Albert Teen YOU ARE LEARNING:  The Amount of Organisms  # The Amount of Organisms ### The Amount of Organisms

Understanding how many organisms occupy an area is important for conservation and management techniques. Different methods can be used to determine this, based on the organism's biology.

What is a population? Measuring the size and distribution of a population in an ecosystem is an important part of practical ecology. Without this information, it is not possible to understand how an ecosystem is functioning or changing.

Sometimes, counting the number of individuals in a population is easy. Sometimes, it can be really difficult and time-consuming or even impossible! For which of these populations would it be easy to count the actual total number of individuals? In practice, the majority of populations can only be measured indirectly to give an estimated population **** size. We have several different techniques that we can use to give those estimates.

1

Imagine you want to sample the number of small ground plants in an area, for example grass on a playing field.

We can use a simple device called a quadrat to help us. It is a metal frame, normally no larger than $1 m^2$ and often divided into smaller squares, to help with the counting. 2

In this example, there are 2 species: Large flowers and small flowers. How many small flowers are in this quadrat?  3

When we give the size of the quadrat, it is normal to do that in $m^2$. Now, our quadrat is $0.5m$ along each side. How big is the quadrat in $m^2$?  4

Species density

So we give species density by stating how **** many individuals of a species is in a given area, often $1m^2$. 5

So what is the species density of small flowers in $1m^2$, based on this sample?  6

The whole field is measured at $15m^2$. What is the estimated population of small flowers in this field?  7

Do you think this estimate is reliable? Answer yes or no.  8

The estimate of 480 small flowers in the field is not entirely reliable

We only checked the number of small flowers in a single quadrat; maybe we happened to look in a place where there was a lower density of small flowers. So it's not very reliable to base estimates on just a single quadrat. How could this estimate be made more reliable? 1

The quadrat is good for estimating the overall population of plants in an area.

However, we can't use it to study the distribution of the individuals in an area, for example a field or a shore line. For that, we can use a belt transect. 2

The transect line is right in the middle of the sampling area.

We count the number of individuals of a species that we find within a certain distance from the transect line (the width of the belt). We do that for set intervals, say every $1m$, along the transect line. 3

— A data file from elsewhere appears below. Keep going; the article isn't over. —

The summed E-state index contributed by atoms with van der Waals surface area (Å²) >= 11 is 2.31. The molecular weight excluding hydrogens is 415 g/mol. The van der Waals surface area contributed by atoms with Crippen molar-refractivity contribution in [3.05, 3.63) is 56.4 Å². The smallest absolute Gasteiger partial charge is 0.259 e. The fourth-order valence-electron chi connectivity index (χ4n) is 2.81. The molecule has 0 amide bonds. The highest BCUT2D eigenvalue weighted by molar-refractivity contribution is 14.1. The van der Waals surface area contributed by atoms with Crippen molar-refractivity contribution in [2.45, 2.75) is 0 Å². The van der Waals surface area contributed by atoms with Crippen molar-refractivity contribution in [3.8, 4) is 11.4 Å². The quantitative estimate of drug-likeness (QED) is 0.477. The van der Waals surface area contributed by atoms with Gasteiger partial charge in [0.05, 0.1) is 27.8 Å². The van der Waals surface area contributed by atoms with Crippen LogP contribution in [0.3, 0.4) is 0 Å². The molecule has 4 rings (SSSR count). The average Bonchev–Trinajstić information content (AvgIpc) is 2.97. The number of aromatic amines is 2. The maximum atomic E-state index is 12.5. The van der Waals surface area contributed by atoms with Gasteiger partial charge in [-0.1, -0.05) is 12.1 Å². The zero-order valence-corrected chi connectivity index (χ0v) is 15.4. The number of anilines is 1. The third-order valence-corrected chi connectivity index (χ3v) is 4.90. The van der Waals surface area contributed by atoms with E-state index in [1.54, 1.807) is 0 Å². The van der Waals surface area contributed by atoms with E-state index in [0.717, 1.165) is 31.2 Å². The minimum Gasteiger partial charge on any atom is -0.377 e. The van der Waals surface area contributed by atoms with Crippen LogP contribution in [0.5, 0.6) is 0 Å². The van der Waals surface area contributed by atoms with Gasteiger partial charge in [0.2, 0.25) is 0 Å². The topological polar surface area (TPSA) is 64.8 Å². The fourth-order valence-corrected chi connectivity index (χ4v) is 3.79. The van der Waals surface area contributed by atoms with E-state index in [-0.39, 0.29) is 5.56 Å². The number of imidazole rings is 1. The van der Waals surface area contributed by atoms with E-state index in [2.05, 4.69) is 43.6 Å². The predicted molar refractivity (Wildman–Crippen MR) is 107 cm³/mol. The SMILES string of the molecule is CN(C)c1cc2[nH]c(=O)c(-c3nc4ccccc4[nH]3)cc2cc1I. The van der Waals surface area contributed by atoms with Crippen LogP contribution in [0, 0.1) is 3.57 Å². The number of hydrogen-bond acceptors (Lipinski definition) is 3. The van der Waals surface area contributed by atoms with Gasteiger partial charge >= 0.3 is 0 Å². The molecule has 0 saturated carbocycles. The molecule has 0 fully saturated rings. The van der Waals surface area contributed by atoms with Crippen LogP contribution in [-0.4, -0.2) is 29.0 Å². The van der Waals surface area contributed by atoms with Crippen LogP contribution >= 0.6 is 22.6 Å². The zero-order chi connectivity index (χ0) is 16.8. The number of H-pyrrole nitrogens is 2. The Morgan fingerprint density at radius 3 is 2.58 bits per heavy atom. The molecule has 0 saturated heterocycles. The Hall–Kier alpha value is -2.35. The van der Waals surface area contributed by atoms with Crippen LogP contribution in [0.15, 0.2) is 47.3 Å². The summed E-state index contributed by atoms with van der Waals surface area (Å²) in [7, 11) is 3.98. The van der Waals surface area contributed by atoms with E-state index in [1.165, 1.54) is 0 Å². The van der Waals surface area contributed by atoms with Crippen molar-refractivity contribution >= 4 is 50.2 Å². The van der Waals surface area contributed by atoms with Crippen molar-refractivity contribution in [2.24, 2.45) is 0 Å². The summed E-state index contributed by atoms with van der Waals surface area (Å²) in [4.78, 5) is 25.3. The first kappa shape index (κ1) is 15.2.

Can we use a quadrat to estimate the population along a belt transect? Yes or no?  Quadrats and belt transects work so long as the individuals are sedentary, such as plants or animals like limpets on the sea shore. If they move around (like most animals do) and maybe cover large areas, we can't use quadrats and belt transects for anything, really. You couldn't estimate the population of dolphins in the Atlantic with quadrats!

The capture-recapture technique can be used to estimate the population size of a mobile species. There are some limitations, but we will look at those later.

1

First, you capture a number of individuals

They have to be from the same location.

2

Then you place a marker on them, like a tag or a blob of paint. You record the number of individuals you captured and marked. Now, the marker should not... 3

Now you wait.

You want the marked individuals to mix with the rest of the population.

4

After a while, you capture another set of individuals in the same location.

You count the number you caught this time, and you count how many of them are marked already - so how many of them you have captured for the second time.

5

Finally, you do the maths! If you capture 10 individuals in the first round and 15 individuals in the second round of which 5 individuals were already marked, your estimated population size would be 30. Now, which of these formula do you think is the correct one for calculating the estimated population size? What is the estimated population if 15 snails were captured and marked, then 12 were captured, the second time of which 3 snails were already marked? This estimate is based on a number of assumptions about the technique and about the nature of the population. Can you work out what these assumptions might be?